Thursday, June 13, 2024

United Nations will oversee contracts, tenders to combat corruption

The United Nations will provide Mexico with support in the administration of federal contracts and projects through an agreement signed yesterday.

The UN Office for Project Services (UNOPS) will provide supervision and tracking of federal contracts, projects and tenders as well as assistance with big projects such as the sale of government vehicles and aircraft, economic proposals for the Maya Train and the purchase of medications.

Juan Ramón de la Fuente, Mexico’s permanent ambassador to the UN, said that the move “will allow us to advance . . . and to once and for all lay to rest the culture of corruption in this country and to welcome a culture of transparency and laws in all of the government’s actions.”

He called corruption in Mexico “endemic” and said the signing of the accord was in response to President López Obrador’s repeated calls to make a philosophy of ethics a central pillar in the functioning of the federal government.

De la Fuente added that the agreement with the UNOPS would reinforce steps taken by Mexico to meet the goals of the United Nations’ 2030 agenda, an ambitious plan to stimulate concrete advances in global poverty, hunger, health, education, gender equality, energy, urbanization, environment and social justice.

“We are sure that the UN, working through its specialized offices, will help us to get to the root of many of the problems that afflict us that have been pointed out on numerous occasions by President López Obrador: to get to the bottom of poverty and inequality and to promote actions that have a direct social impact.”

The president thanked the ambassador, whom he described as “first-class,” and said that not only would UN supervision allow public administration to run more smoothly and ethically, it would also give government the opportunity to recover funds previously lost to widespread corruption.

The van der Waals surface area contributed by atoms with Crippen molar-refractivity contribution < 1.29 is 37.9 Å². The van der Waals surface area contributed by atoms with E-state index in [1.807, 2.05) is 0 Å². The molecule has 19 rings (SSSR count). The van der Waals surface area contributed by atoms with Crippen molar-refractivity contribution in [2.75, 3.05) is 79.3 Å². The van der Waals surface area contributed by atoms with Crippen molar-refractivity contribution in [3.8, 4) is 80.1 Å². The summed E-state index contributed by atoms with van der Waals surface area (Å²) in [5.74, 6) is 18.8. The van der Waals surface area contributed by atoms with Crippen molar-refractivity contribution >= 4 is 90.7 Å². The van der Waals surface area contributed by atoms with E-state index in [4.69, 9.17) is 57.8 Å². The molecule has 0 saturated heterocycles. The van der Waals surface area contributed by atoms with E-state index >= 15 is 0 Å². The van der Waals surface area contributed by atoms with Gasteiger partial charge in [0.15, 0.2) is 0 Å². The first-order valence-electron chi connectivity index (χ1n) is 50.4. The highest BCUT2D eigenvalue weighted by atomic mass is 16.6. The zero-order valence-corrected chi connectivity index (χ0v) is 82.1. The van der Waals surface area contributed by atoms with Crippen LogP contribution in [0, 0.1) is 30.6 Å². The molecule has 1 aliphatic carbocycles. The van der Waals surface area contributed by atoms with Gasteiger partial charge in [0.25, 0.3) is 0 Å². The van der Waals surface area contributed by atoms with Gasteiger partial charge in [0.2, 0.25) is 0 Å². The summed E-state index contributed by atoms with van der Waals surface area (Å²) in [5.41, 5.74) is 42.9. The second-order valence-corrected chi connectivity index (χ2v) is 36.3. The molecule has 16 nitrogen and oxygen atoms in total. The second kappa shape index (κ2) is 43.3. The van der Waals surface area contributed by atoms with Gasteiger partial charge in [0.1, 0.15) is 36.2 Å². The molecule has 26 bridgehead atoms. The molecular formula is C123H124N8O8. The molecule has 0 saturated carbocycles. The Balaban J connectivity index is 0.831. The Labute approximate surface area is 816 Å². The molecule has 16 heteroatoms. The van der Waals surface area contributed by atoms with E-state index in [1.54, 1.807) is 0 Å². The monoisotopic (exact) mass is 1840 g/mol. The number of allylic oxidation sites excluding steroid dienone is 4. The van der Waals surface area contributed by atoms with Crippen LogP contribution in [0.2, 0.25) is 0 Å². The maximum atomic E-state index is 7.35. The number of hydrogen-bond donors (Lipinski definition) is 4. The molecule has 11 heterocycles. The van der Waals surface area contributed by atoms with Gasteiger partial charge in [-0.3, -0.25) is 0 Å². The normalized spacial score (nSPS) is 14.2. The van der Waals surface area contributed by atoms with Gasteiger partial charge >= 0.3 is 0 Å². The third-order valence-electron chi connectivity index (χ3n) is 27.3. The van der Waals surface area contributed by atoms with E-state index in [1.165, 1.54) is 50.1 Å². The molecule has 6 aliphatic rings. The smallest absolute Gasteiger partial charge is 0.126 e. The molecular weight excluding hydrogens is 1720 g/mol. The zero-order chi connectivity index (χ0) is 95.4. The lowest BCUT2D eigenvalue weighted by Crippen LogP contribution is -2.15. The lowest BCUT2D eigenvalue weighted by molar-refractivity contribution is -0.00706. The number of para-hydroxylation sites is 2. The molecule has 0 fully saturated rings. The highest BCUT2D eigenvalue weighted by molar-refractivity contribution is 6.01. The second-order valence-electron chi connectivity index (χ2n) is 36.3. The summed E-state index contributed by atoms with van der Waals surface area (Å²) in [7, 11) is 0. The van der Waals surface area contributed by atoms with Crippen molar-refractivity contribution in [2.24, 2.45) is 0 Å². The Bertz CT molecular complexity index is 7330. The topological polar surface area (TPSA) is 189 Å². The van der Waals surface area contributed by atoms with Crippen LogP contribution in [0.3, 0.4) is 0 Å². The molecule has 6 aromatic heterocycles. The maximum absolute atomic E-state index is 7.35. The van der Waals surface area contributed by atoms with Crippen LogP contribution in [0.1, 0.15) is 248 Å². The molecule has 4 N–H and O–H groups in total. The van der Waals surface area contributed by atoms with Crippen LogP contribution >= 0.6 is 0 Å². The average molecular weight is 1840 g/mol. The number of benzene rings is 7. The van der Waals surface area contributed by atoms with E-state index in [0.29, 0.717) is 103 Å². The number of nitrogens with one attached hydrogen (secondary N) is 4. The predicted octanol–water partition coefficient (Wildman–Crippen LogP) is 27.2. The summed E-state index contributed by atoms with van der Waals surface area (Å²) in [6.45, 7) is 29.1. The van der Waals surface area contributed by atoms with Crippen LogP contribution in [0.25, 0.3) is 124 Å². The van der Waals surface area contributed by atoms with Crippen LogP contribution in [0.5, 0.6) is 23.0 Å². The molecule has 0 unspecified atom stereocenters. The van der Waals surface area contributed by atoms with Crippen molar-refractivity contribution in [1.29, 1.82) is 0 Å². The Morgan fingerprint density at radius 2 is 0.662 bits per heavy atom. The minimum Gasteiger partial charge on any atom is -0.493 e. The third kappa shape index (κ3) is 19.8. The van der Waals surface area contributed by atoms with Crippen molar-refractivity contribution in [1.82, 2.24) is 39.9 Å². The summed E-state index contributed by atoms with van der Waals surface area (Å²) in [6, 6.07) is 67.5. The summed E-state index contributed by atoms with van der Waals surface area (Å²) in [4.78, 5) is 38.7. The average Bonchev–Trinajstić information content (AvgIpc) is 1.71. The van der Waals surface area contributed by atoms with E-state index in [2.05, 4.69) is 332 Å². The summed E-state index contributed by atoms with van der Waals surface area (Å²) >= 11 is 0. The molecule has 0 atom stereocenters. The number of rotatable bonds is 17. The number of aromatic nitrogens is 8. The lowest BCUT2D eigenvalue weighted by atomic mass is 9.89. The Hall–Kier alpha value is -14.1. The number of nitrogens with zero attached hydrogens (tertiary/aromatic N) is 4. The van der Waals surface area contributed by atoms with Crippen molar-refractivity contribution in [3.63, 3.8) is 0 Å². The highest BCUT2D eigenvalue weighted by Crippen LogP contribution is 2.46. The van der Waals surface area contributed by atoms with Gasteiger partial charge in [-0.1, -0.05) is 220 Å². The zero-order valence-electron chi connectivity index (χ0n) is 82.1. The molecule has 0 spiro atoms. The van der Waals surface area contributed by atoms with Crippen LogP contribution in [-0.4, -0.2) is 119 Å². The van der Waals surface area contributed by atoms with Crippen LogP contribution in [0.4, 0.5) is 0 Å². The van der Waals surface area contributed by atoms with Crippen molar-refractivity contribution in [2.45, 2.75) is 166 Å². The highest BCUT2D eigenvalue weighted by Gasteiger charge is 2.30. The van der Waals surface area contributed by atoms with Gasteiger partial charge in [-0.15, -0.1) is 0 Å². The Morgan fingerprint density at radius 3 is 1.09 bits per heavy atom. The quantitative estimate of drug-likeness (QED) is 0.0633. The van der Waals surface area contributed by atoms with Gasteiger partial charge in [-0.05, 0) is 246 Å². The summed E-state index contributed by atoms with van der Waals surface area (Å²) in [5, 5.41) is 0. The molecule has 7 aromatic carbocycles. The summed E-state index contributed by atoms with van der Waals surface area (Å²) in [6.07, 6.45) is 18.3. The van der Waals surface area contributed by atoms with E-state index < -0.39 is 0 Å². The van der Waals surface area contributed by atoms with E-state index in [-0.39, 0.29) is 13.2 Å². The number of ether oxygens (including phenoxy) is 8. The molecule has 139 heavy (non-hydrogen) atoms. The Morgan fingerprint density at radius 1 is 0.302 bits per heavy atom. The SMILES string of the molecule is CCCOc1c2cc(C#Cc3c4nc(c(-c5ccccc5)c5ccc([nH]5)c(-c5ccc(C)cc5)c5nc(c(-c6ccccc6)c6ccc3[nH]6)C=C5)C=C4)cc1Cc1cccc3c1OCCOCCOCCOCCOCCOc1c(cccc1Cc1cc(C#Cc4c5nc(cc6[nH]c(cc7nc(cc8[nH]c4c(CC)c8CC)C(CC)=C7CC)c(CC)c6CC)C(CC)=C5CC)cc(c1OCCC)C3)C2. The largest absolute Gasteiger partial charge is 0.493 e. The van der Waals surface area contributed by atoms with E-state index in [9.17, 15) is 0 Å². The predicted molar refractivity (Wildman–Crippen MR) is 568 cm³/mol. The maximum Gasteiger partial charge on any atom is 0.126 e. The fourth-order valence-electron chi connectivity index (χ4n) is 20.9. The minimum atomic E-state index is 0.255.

UNOPS executive director Grete Faremo said the new partnership will give the Mexican government access to essential resources to fight corruption and implement better-planned projects and infrastructure.

“We are here because the Mexican government has asked for our help. We are grateful and humbly accept. Working together offers us an incredible opportunity to increase efficiency and to implement more effective projects,” she concluded.

Source: El Universal (sp), Excélsior (sp), Aristegui Noticias (sp)

Have something to say? Paid Subscribers get all access to make & read comments.
Refugees displaced by an armed attack on their Chiapas town stand in the bleachers of a open air sports court and look at proceedings below through a protective wire fence

Over 4,000 residents flee Chiapas town following armed attack

Thousands in the Chiapas town who fled a June 4 armed attack by a criminal group refuse to go home until authorities can ensure their safety.
An endangered vaquita swimming in the ocean

May vaquita porpoise survey finds fewer specimens than in 2023

The survey, which takes place annually in Mexico’s Upper Gulf of California, recorded the lowest-ever number of individual vaquitas.
Man in uniform and hard hat spraying auditorium seats for mosquitos, surrounded by pesticide fumes.

Study shows dengue cases in Mexico primed for widespread expansion

As dengue cases in Mexico continue to rise in 2024, a new study predicts that the mosquito-borne virus will affect 81% of Mexico by 2039.